The bunnies are wildly destructive. We are planning a rabbit complex with sheltered hutches, attached outdoor runs, and day-use paddocks. The reign of the houserabbit is ending: two couches, one square foot of sheetrock, and one telephone cord later. When the weather warms, they make the move, though we'll always bring them in for daily companionable visits.
The goats are well. Missy spends some time standing in the middle of the paddock, head tilted, hackling at nothing. We wonder if she suffered some brain damage during her mysterious bout with paralysis, but we are happy to see her enjoying the things she's always loved: back scratches, alfalfa, dominant stand-offs with her herdmates and the human children.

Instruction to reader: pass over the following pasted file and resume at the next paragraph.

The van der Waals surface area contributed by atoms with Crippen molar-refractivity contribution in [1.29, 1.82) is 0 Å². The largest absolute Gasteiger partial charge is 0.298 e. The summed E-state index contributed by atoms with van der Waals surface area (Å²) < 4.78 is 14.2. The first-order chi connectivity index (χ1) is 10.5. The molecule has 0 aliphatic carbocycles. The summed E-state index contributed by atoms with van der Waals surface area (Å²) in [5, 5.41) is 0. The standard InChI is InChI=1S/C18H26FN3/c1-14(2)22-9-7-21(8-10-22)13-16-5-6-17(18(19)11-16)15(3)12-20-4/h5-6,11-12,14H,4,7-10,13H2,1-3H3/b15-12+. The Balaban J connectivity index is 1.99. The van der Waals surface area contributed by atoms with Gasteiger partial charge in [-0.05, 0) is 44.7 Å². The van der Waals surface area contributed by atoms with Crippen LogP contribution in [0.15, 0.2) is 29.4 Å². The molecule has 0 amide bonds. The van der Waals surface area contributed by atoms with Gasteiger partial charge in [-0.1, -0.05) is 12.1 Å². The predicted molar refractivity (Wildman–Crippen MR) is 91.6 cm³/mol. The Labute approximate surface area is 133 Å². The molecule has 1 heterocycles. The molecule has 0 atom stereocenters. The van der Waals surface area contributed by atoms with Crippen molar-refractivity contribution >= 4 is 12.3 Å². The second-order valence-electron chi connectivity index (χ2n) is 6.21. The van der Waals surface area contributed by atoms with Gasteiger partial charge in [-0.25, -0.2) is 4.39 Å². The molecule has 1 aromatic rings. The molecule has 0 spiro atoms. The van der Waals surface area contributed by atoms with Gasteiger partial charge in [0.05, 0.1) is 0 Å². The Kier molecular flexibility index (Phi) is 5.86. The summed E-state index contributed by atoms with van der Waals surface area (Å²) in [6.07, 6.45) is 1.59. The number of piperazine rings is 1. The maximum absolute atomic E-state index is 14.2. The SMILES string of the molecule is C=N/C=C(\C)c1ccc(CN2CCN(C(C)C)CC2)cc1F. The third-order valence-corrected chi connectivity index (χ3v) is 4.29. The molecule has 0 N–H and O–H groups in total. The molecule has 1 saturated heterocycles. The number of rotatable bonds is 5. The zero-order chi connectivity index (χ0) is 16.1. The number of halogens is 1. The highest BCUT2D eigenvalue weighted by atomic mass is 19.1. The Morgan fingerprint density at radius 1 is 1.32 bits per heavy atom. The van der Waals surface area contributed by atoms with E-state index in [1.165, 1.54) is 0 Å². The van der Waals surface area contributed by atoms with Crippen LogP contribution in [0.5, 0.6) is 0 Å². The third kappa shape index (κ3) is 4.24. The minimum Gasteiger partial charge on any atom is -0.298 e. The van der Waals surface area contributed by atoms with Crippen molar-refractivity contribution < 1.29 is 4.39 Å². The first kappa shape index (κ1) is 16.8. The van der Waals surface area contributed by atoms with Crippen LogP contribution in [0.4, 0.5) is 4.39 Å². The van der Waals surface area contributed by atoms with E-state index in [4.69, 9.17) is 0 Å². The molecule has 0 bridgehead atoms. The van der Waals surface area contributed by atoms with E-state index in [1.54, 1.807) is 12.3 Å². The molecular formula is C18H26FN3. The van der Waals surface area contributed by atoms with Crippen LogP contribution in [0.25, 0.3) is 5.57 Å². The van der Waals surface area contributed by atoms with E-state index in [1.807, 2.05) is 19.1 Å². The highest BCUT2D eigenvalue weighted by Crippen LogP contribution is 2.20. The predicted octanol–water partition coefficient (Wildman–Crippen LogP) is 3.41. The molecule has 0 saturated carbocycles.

B.G. remains the friendliest goat ever, and she alone prefers human companionship to hay—when I feed the four hoofbeasts, three tuck in and one shadows me, adoringly, as they do. She'll kid in June, having been bred to the lovely specimen at left last month. (The gremlin-like appeal of a urine-soaked buck continues to fail me, but he's a fellow with great breeding and a wonderful reputation.)
Jasper Jules is hard at work in the habitat, which we thought we'd cleaned out rather well. He recently excavated a bramble-encased motor vehicle engine, proving that human gardeners are no match for a goat when it comes to clearing. He's better than a weedwhacker, and handsomer.
The cats are well, and entertain us endlessly with their nightly games of fisticuffs. Desmond stands over Townes, tail twitching ominously, ears pinned back, and Townes threatens him with slow-motion paw-swipes. They explode after a minute or two of this, plunging into a howling, spitting, 40-clawed hug. Then—silence, and the standoff begins again. No one is ever hurt, and they always walk away as friends: rubbing, nuzzling, and matching each other stride for stride.
(to be continued)